19 August 2022

5 Tips to Punch Up Your Card Photography

Photographing your cards is an ever-evolving learning process.  I knew nothing about props and lighting and I'd never heard the term flat lay.  My photography experience was in nature photography, not product or even studio photography.  It took me years to get to the quality stylized photos like the one below.  

I was determined to learn and jumped in with both feet,.  I started with a window in my studio to provide natural light, a sheet of white poster board for a background, and a sheet of plywood for a base.  Were these photos polished?  Did they pop?  No, but they were a starting point.  I also had the challenge of living in Alaska, natural window light was not going to be a sustainable for year-round photography.  Winter light is limited and very often dull with many overcast days.  I knew I would need to better tools to improve my card photography.

Yana Smakula's post on Cardmaking Photography is a fabulous resource.  I learned so much from her article. Yana talks about props and how to create visual depth with flat lay photography.  In one of Kelly Taylor's videos from a few years ago, she talked about using a light box.  I was like "what? a lightbox?"  Time to google what she was talking about.  Hello Foldio!  I've tried several styles and ideas since I bought my box and have only recently, like in the last month settled on something I love.  Now, how about those tips?

Tip #1:
Buy a light box.  No seriously, spend the money you'll be glad you did.  Then it won't matter if you live where it rains nine months out of the year or you only have time to photograph your cards at midnight.  I love my Foldio.

Tip #2:
Get a tripod or camera stand.  I don't care if you take photos with your phone or a fancy camera, it's a must.  Your photos will be sharper and clearer if you aren't juggling your camera or phone while trying to take the perfect shot.  I have a vintage tripod for my DSLR camera and I have this stand for my iPhone.  I've recently gone back to using my iPhone for convenience and trust me the stand has made a clear difference in the quality of my phone photos.

Tip #3:
Learn a basic editing program.  I use Picmonkey, and while it's not free it does all the things I need it to and it's not as complicated as many of the others.  I needed something for basic edits, nothing fancy.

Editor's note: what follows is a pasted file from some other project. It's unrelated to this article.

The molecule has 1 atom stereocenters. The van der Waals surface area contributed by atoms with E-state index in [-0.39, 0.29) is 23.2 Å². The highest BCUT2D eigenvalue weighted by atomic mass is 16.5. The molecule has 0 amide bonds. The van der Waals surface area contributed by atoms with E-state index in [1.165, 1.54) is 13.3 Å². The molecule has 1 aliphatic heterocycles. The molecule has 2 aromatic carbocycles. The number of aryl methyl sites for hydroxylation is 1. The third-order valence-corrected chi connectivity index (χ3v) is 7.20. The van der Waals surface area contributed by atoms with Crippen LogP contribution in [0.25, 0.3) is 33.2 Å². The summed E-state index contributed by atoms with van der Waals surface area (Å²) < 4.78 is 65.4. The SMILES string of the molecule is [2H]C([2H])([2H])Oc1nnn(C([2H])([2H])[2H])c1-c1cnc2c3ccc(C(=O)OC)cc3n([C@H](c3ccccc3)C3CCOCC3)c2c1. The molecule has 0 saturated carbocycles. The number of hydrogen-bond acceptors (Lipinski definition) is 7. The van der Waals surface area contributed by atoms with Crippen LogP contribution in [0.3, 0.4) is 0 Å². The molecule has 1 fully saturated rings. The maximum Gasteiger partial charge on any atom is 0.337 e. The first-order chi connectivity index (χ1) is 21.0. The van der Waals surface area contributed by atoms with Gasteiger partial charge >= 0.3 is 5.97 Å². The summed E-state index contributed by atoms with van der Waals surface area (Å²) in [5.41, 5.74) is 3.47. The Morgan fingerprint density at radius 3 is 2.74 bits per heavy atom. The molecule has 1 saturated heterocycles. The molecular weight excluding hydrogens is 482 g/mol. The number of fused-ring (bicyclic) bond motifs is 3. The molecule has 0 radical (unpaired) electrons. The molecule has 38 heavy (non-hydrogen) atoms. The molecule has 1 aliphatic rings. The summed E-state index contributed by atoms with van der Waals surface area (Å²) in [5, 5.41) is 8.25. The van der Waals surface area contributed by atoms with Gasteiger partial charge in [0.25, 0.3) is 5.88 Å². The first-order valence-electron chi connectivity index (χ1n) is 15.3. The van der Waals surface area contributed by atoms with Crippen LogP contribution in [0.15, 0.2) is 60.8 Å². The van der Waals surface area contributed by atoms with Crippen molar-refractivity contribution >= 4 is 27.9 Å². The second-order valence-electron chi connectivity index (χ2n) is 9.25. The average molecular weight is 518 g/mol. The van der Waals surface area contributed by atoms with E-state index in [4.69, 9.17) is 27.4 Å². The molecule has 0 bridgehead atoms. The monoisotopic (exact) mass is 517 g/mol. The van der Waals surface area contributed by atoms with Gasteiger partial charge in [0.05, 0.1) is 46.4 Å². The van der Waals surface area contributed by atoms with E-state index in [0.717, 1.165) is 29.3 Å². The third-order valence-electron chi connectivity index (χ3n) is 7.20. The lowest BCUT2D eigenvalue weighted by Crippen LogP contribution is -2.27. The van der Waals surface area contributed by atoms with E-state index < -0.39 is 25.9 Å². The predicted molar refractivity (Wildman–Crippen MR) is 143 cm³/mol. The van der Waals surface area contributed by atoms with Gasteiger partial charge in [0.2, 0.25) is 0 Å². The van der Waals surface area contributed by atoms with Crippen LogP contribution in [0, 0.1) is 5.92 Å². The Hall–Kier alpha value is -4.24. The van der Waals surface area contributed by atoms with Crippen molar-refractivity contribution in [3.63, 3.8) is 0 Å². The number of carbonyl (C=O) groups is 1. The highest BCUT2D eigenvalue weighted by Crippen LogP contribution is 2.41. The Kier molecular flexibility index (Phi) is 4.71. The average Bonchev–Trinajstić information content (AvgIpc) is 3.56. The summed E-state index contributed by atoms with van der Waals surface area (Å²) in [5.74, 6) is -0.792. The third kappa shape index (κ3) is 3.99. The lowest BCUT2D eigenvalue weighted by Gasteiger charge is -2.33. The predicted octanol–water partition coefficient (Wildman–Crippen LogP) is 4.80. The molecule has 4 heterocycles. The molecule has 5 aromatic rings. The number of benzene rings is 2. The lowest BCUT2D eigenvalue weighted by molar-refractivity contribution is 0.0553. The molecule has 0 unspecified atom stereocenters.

Tip #4:
Find your style.  Your style, not someone else's.  You'll notice I don't use products or flowers in my photos, that's because that's not my style.  I like a clear crisp white background and basic black props that lead the viewer's eye to focus on the card.  I want my card to be the star of the photo.  Don't be afraid to change your style along the way. Our card-making style evolves over time and there is no reason our photography style shouldn't evolve along the way.

Tip #5:
Find a signature prop.  This ties in with finding your own style.  Having a signature prop will catch a viewer's eye.  It's like a memory trigger when they see it they'll associate it with your work and in an instant, they know it's your work.  

Bonus Tip:
Ask for feedback.  Asking for feedback makes everyone uncomfortable, but can be so very enlightening and beneficial.  Take the pressure off by asking someone to share three things they like about your photos and one thing they feel you could improve.  This will you to see your photos from the viewer's perspective and enable you to up your game.

If you're looking for people who do amazing card photography here are a few of my favorite Instagram accounts:
There are several other great people on Instagram with stunning photography, these are just a few of my favorite cardmakers.

I hope these tips and tools help you improve your photography.  Find a system that works for you, be consistent, and strive to always improve your card photography.

Shop the Tools I use:
Foldio2 Plus Portable Product Photo Studio Light Box with Dimmable LED Light
Foldio2 Plus Portable Product Photo Studio Light Box with Dimmable LED Light
Shop at:
Overhead Phone Mount Stand Stand Articulating Arm and Table Top Base
Overhead Phone Mount Stand Stand Articulating Arm and Table Top Base
Shop at:

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